Lisa waited outside the parish hall with me. She waved me off when Dad pulled up.

         He opened the car door for me. I got in.

         “Mom said you were sick.” He turned the radio on and fiddled with the dial. “What hurts, Princess?”

         “Nothing!” I shouted over the music. “I’m fine.”    

         Had Mom picked me up I’d have spilled the whole story; wept like at the end of that movie where the young heroine dies of breast cancer. With Dad it was different. He’d become a distant planet to me since he’d started his business trips to Mexico that summer. And I was changing. It annoyed me that I was somehow half-him but without the persuasive smile and winning laugh. Tom, at least, was a happy caterpillar. I was a quivering larva. I got acne and menstrual periods. I got ditched at the school dance. I was not about to lose it in front of my suave, remote father.

         He lowered the volume as we left the parking lot. “What do you want to do now?” he asked

         Hoping he’d laugh and leave me to my misery, I said: “I want to drink wine and go dancing on the beach.”


         He turned east onto the Rickenbacker Causeway—away from home—towards Miami Beach. I rolled down the window and inhaled: it was a hot, briny smell.

         Buildings’ reflections shone saber-like in the night-black water of the bay.

         We breathed in silence for a while.

         “Won’t Mom wonder where we are?”

         “We’ll call her.”

         We stopped at a gas station. I stayed in the car while he called Mom from the pay phone.

         Minutes later we pulled into the parking lot of Bolero. I’d never been to a nightclub but I’d seen them in movies. A neon sign and a line of people waiting to get in plus music so loud you could hear it from the parking lot: this was definitely a nightclub.

         I could never have passed for eighteen—my grapelike breasts nestled deep in the padding of my first bra—but I was tall and well-dressed for my age. I could have passed for someone old enough to try to pass for eighteen. But I didn’t have to. Dad’s cop friend, Rico, moonlighted as a doorman at this particular club. He saw me and gave Dad a look. Dad said: “You think I’d let anything happen to her?” Rico let us in. We didn’t even have to wait in line.

         Dad smiled as he ordered me a wine spritzer "Light on the wine." Then he put a hand up to the bartender to wait and turned to me. "Red or white?"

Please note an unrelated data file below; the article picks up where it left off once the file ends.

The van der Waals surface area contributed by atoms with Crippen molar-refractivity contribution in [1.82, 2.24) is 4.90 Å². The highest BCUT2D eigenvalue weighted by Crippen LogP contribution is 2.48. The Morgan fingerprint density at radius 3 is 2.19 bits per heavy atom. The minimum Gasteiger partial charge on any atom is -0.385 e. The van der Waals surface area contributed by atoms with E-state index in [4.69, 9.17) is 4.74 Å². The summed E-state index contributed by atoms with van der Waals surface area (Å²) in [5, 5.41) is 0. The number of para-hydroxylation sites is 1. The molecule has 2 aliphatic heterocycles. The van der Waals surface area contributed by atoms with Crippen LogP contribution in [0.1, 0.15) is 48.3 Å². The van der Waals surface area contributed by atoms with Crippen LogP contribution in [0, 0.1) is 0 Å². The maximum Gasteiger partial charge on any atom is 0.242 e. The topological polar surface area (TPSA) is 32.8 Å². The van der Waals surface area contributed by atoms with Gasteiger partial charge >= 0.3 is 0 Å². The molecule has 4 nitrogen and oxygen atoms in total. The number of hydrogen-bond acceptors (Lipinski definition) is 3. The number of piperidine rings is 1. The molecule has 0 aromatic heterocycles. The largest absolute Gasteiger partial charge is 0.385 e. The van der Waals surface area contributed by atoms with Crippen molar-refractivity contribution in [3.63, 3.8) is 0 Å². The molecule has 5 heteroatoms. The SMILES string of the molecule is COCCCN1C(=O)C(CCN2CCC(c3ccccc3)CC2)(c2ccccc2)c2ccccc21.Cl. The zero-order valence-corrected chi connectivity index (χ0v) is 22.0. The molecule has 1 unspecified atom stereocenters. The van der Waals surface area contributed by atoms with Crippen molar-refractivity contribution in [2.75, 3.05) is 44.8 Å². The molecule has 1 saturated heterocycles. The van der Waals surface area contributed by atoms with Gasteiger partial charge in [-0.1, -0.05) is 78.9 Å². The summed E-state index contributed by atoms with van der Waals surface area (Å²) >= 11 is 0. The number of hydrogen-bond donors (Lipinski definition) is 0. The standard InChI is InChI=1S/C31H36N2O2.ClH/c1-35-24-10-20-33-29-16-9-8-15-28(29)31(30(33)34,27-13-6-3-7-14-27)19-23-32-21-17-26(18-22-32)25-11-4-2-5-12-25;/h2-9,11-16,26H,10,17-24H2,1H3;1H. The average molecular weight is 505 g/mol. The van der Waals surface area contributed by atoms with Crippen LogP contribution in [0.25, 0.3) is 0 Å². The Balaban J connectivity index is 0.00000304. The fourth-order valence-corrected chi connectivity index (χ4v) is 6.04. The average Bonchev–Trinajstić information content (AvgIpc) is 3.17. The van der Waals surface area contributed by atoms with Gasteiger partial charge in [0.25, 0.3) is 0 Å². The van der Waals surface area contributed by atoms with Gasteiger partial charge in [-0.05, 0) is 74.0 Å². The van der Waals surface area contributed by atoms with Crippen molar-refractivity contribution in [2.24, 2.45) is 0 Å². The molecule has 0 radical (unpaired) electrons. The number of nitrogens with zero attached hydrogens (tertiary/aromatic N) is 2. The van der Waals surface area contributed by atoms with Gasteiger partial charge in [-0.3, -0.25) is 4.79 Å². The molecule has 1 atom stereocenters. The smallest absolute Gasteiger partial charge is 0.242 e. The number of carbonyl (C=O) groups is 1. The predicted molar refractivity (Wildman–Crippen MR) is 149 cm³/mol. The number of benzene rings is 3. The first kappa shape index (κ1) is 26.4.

I drank the pink fizzy water that tasted vaguely of blood and watched couples swirl around me. It was not the mindless flesh-press of a regular American nightclub, nor did it resemble the lopsided lust buffet of the strip-club I would work in when I was eighteen—and it was worlds away from the un-hip, nun-censored gyrations of the Saint Francis of Assisi parish hall. It was a salsa club. Salsa dancing took skill and grace.

         "You can dance if you want: I'll be right here." Dad held up his Corona.

         I knew, in a theoretical, kitchen-radio-tuned-to-Caliente-145.7, dancing-with-my-cousins-at-Aunt-Marisella’s-wedding kind of way how to dance to this kind of music: Mom was Colombian; Dad was Argentine—dancing people—and we lived in Miami, after all. But I hadn’t conquered Andrew O’Brien and “The Electric Slide.” Maybe Dad would let me get drunk instead? I beckoned the bartender.

         Dad ordered me a Coke. “It’s best to start slow, Lexie.”

         Halfway through my Coke a man asked me to dance. Dad pulled him aside and whispered something to him in Spanish. The man nodded and started to walk away. Dad pulled him back and whispered something else. The man smiled and put his hand out to me.

         He looked old to me, though he was probably only twenty-one. His name was Arturo. He was short and unhandsome, his nose too beefy for his fine-boned face but he smelled good—like chocolate and talcum powder. He kept his torso a respectful distance from mine and was very patient in leading me through the steps. We were always less than fifteen feet from Dad, who switched to Coke after two Coronas and who cut in every third song to ask if I was having fun.

         “Can we do this every Friday?” I asked at midnight when we got back in the car to go home; still leaning into the darkness, still breathing in the boiled-shrimp smell of Biscayne Bay.

         “Your mother would kill me.”

         “Where does she think we were?”

         He smiled his bearish smile and patted my hand.

         “I told her we were going bowling.”